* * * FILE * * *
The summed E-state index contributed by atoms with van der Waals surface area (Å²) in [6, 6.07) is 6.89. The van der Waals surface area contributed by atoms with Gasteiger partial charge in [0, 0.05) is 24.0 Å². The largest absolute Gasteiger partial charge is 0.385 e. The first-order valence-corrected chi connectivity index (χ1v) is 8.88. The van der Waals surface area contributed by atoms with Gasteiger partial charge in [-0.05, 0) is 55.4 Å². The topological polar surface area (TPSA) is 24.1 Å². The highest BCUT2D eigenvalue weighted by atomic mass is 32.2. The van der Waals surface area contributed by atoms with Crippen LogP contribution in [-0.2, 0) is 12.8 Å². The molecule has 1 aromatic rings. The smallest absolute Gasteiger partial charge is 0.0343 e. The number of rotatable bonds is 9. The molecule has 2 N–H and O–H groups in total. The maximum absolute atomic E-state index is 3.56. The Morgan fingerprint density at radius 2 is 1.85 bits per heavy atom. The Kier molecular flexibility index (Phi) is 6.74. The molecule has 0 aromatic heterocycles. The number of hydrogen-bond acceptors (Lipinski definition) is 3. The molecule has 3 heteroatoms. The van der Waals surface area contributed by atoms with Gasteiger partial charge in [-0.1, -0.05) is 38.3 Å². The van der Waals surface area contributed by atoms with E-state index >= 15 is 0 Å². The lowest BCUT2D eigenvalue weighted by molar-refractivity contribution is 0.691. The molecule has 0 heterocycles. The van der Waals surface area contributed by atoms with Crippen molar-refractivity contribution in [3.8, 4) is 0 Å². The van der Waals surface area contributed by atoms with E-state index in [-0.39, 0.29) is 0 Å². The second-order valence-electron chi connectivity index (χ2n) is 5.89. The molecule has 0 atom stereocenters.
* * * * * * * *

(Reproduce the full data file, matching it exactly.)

The summed E-state index contributed by atoms with van der Waals surface area (Å²) in [6, 6.07) is 6.89. The van der Waals surface area contributed by atoms with Gasteiger partial charge in [0, 0.05) is 24.0 Å². The largest absolute Gasteiger partial charge is 0.385 e. The first-order valence-corrected chi connectivity index (χ1v) is 8.88. The van der Waals surface area contributed by atoms with Gasteiger partial charge in [-0.05, 0) is 55.4 Å². The topological polar surface area (TPSA) is 24.1 Å². The highest BCUT2D eigenvalue weighted by atomic mass is 32.2. The van der Waals surface area contributed by atoms with Crippen LogP contribution in [-0.2, 0) is 12.8 Å². The molecule has 1 aromatic rings. The smallest absolute Gasteiger partial charge is 0.0343 e. The number of rotatable bonds is 9. The molecule has 2 N–H and O–H groups in total. The maximum absolute atomic E-state index is 3.56. The Morgan fingerprint density at radius 2 is 1.85 bits per heavy atom. The Kier molecular flexibility index (Phi) is 6.74. The molecule has 0 aromatic heterocycles. The number of hydrogen-bond acceptors (Lipinski definition) is 3. The molecule has 3 heteroatoms. The van der Waals surface area contributed by atoms with Gasteiger partial charge in [-0.1, -0.05) is 38.3 Å². The van der Waals surface area contributed by atoms with E-state index >= 15 is 0 Å². The lowest BCUT2D eigenvalue weighted by molar-refractivity contribution is 0.691. The molecule has 0 heterocycles. The van der Waals surface area contributed by atoms with Crippen molar-refractivity contribution in [3.8, 4) is 0 Å². The van der Waals surface area contributed by atoms with E-state index in [-0.39, 0.29) is 0 Å². The second-order valence-electron chi connectivity index (χ2n) is 5.89. The molecule has 0 atom stereocenters.